After year of poor attendance, Pride! Kent back in action

Emily Clark

Chalking in front of the Student Center advertises a Pride! Kent meeting.

Credit: Ben Breier

Pride! Kent has something to be proud of this semester: a huge turnout for its first two meetings. After poor attendance created a problem for the group in the spring, it plans to combat low attendance with better advertising, early freshmen involvement and lots of activities planned throughout the year.

Christopher Taylor, sophomore nursing major and president of Pride!, estimated membership last year at around 30. The group’s first meeting this year brought a headcount of 153 people.

“I thought that was a stretch for this campus,” Taylor said. “I should have never underestimated Kent.”

Jen Weissman, senior political science major and former vice president of Pride!, saw attendance dwindle last year and blames lack of awareness and dull meetings.

“I think a lot of people didn’t know about it,” Weissman said. “People got bored or disenchanted and stopped coming.”

Students can look for Pride!’s messages all over campus. The group spends most of its advertising energy chalking the sidewalks to get the word out about its events.

Amanda Boyd, senior art education major, said Pride! will turn its attention to an electronic newsletter once the snow falls and chalking becomes impossible.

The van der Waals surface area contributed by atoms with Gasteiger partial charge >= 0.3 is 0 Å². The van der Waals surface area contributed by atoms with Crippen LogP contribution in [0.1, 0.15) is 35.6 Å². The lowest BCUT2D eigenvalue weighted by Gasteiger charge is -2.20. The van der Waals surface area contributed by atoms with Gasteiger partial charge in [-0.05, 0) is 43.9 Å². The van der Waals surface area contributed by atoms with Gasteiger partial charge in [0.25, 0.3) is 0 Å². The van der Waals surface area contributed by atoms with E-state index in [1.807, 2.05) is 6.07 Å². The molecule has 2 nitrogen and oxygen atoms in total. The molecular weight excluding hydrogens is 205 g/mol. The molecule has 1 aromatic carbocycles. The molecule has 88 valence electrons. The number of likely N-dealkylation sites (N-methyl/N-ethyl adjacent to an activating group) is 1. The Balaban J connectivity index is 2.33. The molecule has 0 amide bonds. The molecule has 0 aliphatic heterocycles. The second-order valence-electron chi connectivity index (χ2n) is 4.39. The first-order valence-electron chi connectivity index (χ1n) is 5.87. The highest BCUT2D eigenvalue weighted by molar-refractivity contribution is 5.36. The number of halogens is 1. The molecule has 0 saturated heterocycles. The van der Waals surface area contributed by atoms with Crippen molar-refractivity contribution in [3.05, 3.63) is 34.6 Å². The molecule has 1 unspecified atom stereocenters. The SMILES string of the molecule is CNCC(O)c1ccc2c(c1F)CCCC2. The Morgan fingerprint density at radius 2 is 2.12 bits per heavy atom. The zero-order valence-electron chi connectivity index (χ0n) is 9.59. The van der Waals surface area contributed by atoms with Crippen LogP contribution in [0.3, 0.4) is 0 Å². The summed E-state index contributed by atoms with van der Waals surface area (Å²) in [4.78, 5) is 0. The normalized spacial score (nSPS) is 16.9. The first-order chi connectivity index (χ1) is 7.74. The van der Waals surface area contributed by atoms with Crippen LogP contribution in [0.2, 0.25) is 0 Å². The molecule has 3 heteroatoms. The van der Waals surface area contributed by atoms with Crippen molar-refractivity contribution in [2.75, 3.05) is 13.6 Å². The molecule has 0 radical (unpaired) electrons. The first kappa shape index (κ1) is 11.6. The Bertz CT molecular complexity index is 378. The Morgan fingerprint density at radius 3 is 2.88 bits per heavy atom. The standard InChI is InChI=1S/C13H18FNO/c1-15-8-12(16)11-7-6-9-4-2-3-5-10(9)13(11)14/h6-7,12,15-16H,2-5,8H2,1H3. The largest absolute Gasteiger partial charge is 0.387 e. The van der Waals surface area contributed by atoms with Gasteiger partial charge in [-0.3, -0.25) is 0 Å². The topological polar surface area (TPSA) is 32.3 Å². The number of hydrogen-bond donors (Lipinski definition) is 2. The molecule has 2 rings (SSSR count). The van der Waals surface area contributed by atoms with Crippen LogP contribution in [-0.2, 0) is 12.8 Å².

In order to keep members coming back, Boyd said Pride! plans to get younger students involved early-on.

“Getting them involved now and giving them a role in the community is what really makes them stick,” Boyd said.

Freshman nursing major Kristen Cooper said she came back for Pride!’s second meeting because the group paid attention to underclassmen.

“The leaders are really kind and try to involve you,” Cooper said.

Along with boosting interest in Pride! meetings, the group has kept busy this semester by organizing events. One of the biggest events will be Coming Out Week, which kicks off Oct. 16 and features six main events including a tie-dye T-shirt competition, gay homecoming, queers on ice and the Margaret Cho in the M.A.C. Center.

Boyd says she thinks events like these will keep members coming back.

“We have lots of events planned,” Boyd said. “Lots of stuff to keep people interested.”

In contrast with the fun activities Pride! will continue to organize, the group also will focus on being a stronger voice for the sexual minorities on campus.

Taylor said another reason attendance suffered last year was because members felt the group needed to take a more active role on campus issues such as partnership benefits and gay rights.

“One of our primary goals was to move away from a social agenda that made us look like just a fun group,” Taylor said. “We have to apply a lot of social pressure to create change.”

Pride! plans to achieve these goals by scheduling speakers to bring to campus, becoming more outspoken on gay rights and fighting for partnership benefits for faculty and staff.

“I have high hopes for them,” Weissman said. “They have made a really big effort lately to get more people active.”

Pride! holds meetings at 8:30 p.m. every Thursday in room 317 of the Student Center.

Contact ethnic affairs reporter Emily Clark at [email protected].